In honor of International Overdose Awareness Day, substance abuse prevention advocates are launching the first-ever Drug Take-Back Event in the Amani Neighborhood on Saturday, August 31, with a resource fair, food, raffles, games, resources, and the Rec ‘N’ Roll skate mobile. The event will be held from 11 a.m. to 2 p.m. at the Moody Park Pavilion, 2201 W. Auer Ave., Milwaukee.
“There have been a number of drug take-back events in communities surrounding the Amani neighborhood, but until now no one has organized one in Amani,” said Amanda Clark, Coordinator of the 53206 Drug-Free Communities Project. “Residents often ask me how they can get rid of their unwanted pills. Now, they can bring the medication they no longer need to Moody Park on August 31, where they can also enjoy free food and entertainment and possibly save money on their We Energies bill.”
Getting rid of unwanted medication is a good strategy to prevent substance abuse and misuse. Four out of five heroin users say they got hooked on prescription narcotics first. In addition, spare pills in the home can tempt someone who is developing a substance use disorder or lead to an accidental poisoning or overdose.
According to state data, fatal overdoses—primarily fueled by prescription painkillers and synthetic opioids—have decreased statewide and in Milwaukee County from 2017 to 2018, but it’s still way too early to say that the opioid epidemic is nearing an end. That said, a new report from the Wisconsin Policy Forum found that life expectancy in Wisconsin is decreasing—especially among Milwaukee residents and African American Wisconsinites. Some of that is fueled by the opioid epidemic.
Despite these challenges, there’s hope that prevention efforts and education will help to reduce the number of drug overdoses in Milwaukee.
“I think there’s more of an awareness of how to prevent substance abuse and overdose, especially among doctors,” said Kasaundra Brown, Coordinator of the Milwaukee County Substance Abuse Prevention (MCSAP) coalition. “Doctors are becoming more conscious of the effects of the medication they’re prescribing, and they use the state’s PDMP (Prescription Drug Monitoring Program) to make sure their patients aren’t doctor-shopping to access more pills.”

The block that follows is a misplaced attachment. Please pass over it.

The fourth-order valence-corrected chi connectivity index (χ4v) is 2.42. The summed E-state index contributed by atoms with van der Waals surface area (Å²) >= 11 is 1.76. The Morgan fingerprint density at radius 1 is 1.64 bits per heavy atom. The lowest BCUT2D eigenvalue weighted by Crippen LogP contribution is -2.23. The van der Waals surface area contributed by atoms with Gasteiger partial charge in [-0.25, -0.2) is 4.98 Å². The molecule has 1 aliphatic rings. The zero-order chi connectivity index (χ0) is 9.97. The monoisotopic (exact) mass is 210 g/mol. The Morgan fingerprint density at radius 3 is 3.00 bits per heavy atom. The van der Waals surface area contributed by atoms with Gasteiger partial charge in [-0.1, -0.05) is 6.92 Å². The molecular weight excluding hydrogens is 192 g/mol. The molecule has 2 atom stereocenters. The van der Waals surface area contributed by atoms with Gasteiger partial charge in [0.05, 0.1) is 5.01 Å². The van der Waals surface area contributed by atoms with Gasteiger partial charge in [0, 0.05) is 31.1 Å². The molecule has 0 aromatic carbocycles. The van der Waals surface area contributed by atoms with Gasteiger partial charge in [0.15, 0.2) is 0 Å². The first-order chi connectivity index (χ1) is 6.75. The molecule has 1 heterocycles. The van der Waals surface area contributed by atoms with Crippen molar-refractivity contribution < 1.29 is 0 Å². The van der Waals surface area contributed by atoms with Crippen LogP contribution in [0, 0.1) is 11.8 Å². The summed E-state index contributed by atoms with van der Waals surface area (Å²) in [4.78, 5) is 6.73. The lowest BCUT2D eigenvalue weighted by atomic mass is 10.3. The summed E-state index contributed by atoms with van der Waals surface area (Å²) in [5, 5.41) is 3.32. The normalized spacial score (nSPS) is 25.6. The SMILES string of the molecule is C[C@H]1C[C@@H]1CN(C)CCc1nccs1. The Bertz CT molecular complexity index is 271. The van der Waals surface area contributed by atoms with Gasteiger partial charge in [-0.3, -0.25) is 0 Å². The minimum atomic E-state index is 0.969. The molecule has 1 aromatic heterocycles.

Free Opioid Alternatives Training for Health Care Professionals
Doctors are also encouraged to use non-opioid medications to manage their patients’ pain. In fact, they’re required to taking continuing education courses on safe opioid prescribing. To meet that need, Community Advocates Public Policy Institute and the Wisconsin Medical Society are offering two no-cost sessions that meet the state’s licensing requirements in September, Alternatives to Opioids in Treating Acute and Chronic Pain, presented by Dr. Michael McNeff, Medical Director for Chronic Pain for Aurora Greater Milwaukee South. The sessions will be held on Friday, September 13, and Tuesday, September 24.
“Although physicians will be able to earn credit for attending the session, we hope that other health professionals attend, because everyone in the medical profession plays a part in managing a patient’s pain and improving their health and well-being,” said John Eshun, Coordinator for the Partnerships for Success grant in Milwaukee County.
What You Can Do to Prevent Substance Misuse or an Overdose
Even if you aren’t a medical professional, there are a number of ways you can prevent substance abuse and misuse and overdose. Here’s how:
- Dispose of your unused medication safely: Attend a drug take-back event like the one being organized in Moody Park on August 31; use a 24/7 secure drop box at a police station, pharmacy, or health care facility; ask for a mail-back envelope at a City of Milwaukee fire station; or use a drug deactivation kit (like Deterra). Whatever you choose, it’s important to keep medicines of all kinds out of the reach of someone who could overdose or begin on the path to substance use and misuse.
- Do not share your medications with anyone: Far too many individuals with a substance use problem say they started using when a friend or family member offered them a pill or other type of drug. While you may think you’re helping someone when you offer them your medicine, you don’t know how that person will react to it, and you could be setting up that person for a substance use problem.
- Lock up your medication: Another effective way to keep your medication out of the wrong person’s hands is to lock up your medicines in a secure box. Many substance use prevention advocates distribute these throughout the community at events; they’ll be given out at the Moody Park event on August 31.
- Ask questions: Don’t be afraid to ask your doctor questions when they’re writing you a prescription. Although we’re trained to trust doctors, it wouldn’t hurt to ask “What else can you give me besides a narcotic?” or “Are there other ways to manage my pain?”
- Be aware of untraditional drugs: Although prescription painkillers, heroin, and fentanyl grab headlines, they aren’t the only substances that can cause major harm, even overdose or death. “Lean” or “purple drank,” a codeine- and promethazine-laced soda, appeals to young people but its drug content can be dangerous. K2, or synthetic cannabis, can contain rat poison and cause serious health problems. THC cartridges for e-cigarettes can land you in the hospital.
- Don’t take risks with your health: If someone offers you some sort of substance and you’re not sure what it is, don’t take it. There are too many reports of a “bad batch” that causes illness or overdoses, and edibles aren’t always identified as containing drugs. If you don’t know what it is, don’t take it.
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